Chicken Little pipes up though and says, “We may be pulling people out of poverty, but we’re also depleting our energy sources and fouling our air and water at an unsustainable rate.” Sorry, Chicken Little, but the data tells a different story.
Not that this particular data is at all well known. I personally had never seen such data until I stumbled across the work of Andrew McAfee. (Check out his book, More from Less….) It’s astounding stuff that is utterly absent from our political discourse. Not that facts are typically a significant part of our political discourse…
The first data set is shown below. It shows U.S. numbers for GDP, energy consumption and CO2 emissions from 1800 through 2010. Up to around 1880 – which was about 100 years or so into the industrial revolution – all three numbers grew at pretty much the exact same rate. They grew in lock step. At that point, energy consumption and CO2 emissions started to increase substantially faster than GDP. During the 1950s post-war boom years, all three began to turn sharply upward, AND – and this is a really important “AND” – the growth rate for all three went back into lock step. – they became equal again.
In the mid-1970s, something even more interesting happened. GDP growth again increased dramatically, but energy and CO2 growth stayed the same. By 1990, GDP was still skyrocketing, but energy consumption and CO2 emissions began to flatten out. Since 2000, total U.S. energy consumption has stabilized and total CO2 emissions are actually falling!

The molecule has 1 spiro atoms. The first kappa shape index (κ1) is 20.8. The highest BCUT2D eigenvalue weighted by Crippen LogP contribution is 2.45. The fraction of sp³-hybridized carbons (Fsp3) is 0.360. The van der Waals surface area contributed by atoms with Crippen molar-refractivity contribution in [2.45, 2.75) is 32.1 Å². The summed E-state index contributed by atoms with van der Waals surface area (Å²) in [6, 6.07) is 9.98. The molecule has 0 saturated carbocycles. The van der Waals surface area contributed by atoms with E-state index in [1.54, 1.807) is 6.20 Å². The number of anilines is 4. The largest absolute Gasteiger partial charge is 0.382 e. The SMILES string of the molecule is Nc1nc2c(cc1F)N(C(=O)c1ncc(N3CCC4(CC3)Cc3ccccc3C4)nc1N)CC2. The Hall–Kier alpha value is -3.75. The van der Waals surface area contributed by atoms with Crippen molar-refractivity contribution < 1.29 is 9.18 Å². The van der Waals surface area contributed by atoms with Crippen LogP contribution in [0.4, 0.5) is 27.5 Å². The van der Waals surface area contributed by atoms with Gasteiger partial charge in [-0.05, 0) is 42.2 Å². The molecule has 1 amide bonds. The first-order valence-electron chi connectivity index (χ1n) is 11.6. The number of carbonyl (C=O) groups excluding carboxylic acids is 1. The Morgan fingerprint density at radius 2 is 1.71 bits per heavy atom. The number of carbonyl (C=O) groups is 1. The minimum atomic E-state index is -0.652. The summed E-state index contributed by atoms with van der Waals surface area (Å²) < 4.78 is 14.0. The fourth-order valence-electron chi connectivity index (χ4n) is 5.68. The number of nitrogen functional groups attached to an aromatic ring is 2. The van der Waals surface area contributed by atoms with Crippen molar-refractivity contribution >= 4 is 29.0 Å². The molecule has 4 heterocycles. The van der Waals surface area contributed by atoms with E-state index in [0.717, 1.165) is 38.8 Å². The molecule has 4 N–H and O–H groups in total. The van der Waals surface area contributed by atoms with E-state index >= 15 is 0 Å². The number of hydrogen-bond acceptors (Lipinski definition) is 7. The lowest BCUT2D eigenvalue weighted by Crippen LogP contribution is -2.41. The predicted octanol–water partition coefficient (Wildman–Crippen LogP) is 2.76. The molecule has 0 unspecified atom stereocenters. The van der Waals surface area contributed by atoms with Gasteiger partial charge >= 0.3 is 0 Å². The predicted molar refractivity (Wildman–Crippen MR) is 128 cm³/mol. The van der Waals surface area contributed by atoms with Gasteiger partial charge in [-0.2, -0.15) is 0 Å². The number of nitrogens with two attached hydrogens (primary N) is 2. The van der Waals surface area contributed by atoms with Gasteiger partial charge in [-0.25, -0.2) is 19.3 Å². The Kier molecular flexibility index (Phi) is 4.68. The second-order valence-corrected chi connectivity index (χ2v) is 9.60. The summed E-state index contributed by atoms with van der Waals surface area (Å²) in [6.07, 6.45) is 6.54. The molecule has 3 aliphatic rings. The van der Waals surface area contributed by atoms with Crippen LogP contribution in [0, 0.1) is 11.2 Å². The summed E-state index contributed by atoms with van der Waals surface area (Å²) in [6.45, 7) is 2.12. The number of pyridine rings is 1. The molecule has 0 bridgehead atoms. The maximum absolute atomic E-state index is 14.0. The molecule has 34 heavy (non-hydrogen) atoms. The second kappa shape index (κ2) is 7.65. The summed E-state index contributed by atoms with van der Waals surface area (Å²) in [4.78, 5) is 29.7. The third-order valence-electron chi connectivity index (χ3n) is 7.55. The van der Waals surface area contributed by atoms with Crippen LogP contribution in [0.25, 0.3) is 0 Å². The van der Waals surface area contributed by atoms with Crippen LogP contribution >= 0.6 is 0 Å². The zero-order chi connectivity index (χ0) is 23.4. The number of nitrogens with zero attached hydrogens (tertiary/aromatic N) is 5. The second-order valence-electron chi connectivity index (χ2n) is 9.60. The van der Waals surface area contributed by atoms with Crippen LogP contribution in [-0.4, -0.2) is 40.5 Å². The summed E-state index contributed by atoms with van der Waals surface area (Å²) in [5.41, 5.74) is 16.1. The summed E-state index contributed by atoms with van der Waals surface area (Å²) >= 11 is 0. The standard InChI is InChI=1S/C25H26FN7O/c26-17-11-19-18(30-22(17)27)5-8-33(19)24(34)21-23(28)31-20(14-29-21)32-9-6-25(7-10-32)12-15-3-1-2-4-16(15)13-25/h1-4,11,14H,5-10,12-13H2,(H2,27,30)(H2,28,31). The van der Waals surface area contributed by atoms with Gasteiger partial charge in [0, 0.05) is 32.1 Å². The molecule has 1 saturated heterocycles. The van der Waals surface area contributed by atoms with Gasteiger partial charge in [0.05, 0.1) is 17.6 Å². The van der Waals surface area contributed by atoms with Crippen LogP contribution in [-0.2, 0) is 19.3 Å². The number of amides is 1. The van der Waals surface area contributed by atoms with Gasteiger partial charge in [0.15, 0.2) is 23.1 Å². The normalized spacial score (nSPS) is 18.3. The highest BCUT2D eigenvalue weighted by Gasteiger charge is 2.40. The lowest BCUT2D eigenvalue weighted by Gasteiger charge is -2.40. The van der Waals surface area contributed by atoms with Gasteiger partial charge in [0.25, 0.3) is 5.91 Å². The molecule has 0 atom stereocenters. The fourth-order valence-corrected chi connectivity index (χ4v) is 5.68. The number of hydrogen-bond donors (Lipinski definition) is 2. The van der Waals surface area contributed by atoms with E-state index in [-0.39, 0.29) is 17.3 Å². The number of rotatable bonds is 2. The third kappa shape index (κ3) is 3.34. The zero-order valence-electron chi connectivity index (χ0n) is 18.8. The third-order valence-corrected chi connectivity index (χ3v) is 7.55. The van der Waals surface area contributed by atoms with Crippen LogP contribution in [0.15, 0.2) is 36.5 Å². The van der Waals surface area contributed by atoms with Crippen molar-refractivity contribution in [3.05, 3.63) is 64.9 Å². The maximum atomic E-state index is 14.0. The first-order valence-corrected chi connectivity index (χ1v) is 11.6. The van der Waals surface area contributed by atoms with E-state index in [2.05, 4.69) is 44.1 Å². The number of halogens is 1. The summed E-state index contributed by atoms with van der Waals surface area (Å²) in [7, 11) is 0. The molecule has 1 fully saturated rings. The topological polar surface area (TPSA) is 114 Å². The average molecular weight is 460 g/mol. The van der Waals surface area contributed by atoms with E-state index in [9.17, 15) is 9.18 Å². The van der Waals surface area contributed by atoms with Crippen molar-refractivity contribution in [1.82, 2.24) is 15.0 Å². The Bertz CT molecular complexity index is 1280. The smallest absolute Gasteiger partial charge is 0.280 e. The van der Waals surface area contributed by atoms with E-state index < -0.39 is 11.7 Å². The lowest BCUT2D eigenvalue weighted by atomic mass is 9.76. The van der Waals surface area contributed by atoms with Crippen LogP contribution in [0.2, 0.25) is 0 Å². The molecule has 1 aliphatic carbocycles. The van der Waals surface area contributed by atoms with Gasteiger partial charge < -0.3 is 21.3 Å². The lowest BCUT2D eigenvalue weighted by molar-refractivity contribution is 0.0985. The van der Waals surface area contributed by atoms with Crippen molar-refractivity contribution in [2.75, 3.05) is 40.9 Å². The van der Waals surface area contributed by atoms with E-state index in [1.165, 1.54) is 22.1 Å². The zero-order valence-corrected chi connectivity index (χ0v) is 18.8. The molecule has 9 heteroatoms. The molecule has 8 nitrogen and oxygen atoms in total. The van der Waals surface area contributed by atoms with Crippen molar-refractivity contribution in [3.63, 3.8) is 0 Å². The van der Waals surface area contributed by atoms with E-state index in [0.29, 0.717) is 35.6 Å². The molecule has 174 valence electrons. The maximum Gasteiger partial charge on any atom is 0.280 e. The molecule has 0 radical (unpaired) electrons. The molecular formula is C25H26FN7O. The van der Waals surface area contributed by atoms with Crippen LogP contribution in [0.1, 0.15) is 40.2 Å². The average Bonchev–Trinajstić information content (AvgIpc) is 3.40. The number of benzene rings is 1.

Got that? The graph of U.S. GDP growth points nearly straight up, while total energy consumption has stabilized and total CO2 emissions are falling.
Wondering if there’s any other data showing similar phenomena? There is!
Food, for example. The total tonnage of crops produced in the U.S. continues to rise. The total amounts of fertilizer and water used to do so??? They keep going down, down, down. The acreage of land required to grow all this bounty? It too keeps going down, down, down. Since 1980 an area the size of the State of Washington has been given back to nature.
Take a look at the graph showing total annual usage of aluminum, nickel, copper, steel and gold. Total annual usage for all of them is decreasing. Take a look at the graph showing total annual usage of stone, cement, sand, gravel, timber and paper. Total annual usage for all of them is decreasing. The U.S. Geological Survey, established in 1879, tracks usage of 72 minerals. Total annual consumption – not per capita consumption – total U.S. consumption – of 66 of those 72 is decreasing – and has been for over a decade!